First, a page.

The Ministry of Youth, Sports and Community Empowerment launched its Anti-Violence Campaign last Saturday evening at the Wildey Gymnasium, under the theme End De Violence Now.
During the virtual launch, Minister Dwight Sutherland made the call to “end de violence now”, as he encouraged families, corporate society, non-governmental organisations, and especially the youth to join in the campaign to stop the violence in communities, which is “threatening our social fabric”.
“Ladies and gentlemen, I invite you to join hands with … my Ministry as we work together to re-create a safe, enriching and productive space, now and for future generations….
“I challenge you to get on board and be a part of the positive change taking place in Barbados; the rallying call is to end violence now… [and] make Barbados the best place for young people to live, work, do business and raise a family. Ladies and gentlemen, corporate Barbados, get on board and stay on board,” Minister Sutherland urged.
He also pointed out that the Anti-Violence Campaign was not only about rallying society to end the violence, but it was also about solving the problems which lead to deviant behaviour, which in turn leads to crime and violence.
Minister Sutherland stressed that in order for the campaign to be successful, the messages and programmes created must reach their intended audience.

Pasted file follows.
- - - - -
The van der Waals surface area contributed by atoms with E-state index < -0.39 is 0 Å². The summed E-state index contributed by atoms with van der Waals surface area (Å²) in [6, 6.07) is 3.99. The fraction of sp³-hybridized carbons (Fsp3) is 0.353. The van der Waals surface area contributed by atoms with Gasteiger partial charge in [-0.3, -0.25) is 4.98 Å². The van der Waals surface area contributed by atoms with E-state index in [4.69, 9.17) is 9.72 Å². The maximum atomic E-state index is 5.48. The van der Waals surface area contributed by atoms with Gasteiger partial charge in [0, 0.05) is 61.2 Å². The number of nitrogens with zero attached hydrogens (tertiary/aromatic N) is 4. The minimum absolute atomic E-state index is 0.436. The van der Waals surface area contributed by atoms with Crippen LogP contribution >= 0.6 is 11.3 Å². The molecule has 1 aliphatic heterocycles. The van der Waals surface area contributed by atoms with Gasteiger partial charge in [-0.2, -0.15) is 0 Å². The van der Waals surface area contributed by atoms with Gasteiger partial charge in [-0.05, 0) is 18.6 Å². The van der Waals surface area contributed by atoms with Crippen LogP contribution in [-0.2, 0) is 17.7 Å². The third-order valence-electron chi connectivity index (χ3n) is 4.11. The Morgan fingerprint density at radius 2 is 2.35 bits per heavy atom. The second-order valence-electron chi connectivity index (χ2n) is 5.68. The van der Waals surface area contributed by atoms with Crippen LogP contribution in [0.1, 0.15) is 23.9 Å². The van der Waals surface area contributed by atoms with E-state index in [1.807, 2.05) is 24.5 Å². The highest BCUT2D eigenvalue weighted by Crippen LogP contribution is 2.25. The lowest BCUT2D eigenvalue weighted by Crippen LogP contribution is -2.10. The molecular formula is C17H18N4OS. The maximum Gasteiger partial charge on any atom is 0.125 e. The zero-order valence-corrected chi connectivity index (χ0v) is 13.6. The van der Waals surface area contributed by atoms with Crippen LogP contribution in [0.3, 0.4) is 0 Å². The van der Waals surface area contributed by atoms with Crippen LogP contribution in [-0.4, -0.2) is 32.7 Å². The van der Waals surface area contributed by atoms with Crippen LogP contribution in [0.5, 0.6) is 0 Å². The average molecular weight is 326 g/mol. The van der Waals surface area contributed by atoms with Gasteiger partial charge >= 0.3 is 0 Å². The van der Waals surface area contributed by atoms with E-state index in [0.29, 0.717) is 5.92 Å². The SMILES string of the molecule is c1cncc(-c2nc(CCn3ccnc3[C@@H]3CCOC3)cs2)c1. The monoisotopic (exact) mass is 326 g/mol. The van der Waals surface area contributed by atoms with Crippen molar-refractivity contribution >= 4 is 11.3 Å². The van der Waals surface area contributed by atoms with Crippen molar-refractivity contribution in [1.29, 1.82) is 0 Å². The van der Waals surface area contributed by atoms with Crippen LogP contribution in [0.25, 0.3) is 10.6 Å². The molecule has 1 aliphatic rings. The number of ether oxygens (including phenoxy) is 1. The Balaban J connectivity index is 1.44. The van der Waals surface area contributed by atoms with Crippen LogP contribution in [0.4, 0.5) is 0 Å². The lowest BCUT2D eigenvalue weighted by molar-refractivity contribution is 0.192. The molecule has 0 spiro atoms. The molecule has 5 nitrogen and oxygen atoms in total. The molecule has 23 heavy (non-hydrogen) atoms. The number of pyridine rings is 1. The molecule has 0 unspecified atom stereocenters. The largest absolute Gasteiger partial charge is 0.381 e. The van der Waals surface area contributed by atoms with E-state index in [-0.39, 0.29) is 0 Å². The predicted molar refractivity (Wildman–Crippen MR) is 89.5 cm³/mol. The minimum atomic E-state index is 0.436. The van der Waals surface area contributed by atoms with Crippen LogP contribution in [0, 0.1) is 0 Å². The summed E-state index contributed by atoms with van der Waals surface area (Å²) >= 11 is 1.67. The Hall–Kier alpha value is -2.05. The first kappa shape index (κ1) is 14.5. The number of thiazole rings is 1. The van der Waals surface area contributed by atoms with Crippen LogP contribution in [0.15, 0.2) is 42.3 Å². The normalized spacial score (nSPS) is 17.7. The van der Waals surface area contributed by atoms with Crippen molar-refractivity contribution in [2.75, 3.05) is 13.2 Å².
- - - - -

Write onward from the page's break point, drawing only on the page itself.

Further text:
“To that end, the Anti-Violence Campaign will utilise five key performance platforms. These are: Broadcasting Media; Digital Media; Print Media; School Programmes and Community Anti-violence Social Intervention Programme.
“The five platforms will be rolled out independently at various periods over the financial year 2021 – 2022, and the strategy is to have each programme build on and reinforce the previous programme and will be carried out over the course of a year,” he stated.
Last year, the Division of Youth Affairs’ Anti-Violence Campaign Competition was held, and during the presentation of awards to winners of the competition, it was stated that the winning creative, visual and performing arts pieces, which advocated for youth to stop the violence, would be utilised in the Ministry’s anti-violence campaign.
At Saturday’s launch, winner of the performing arts competition, Shontae Alleyne-Clarke, performed her winning song “Stop the Violence”.
Other performances included a spoken word piece by former Barbados YouthAdvance Corps cadet, Devon St. Hill, and a hip-hop song by Romario Jemmott entitled “It Makes No Sense”, which was written by Youth Commissioner Hillary Austin. Mikey Mercer and Edwin Yearwood also performed, as well as Tarique Griffith, who sang a remake of John King’s song “How Many More”.
There were also video presentations from Barbadian athletes, youth advocates, Winston Farrell and six-year-old Ellerton Primary School student, Trevon Forde-Leacock, who encouraged society to stop all acts of violence.
In his message, he urged “please, please, just make it stop”, and advised persons when they are “not fine” and want to “act out”, to go lie down and “calm down”. (BGIS)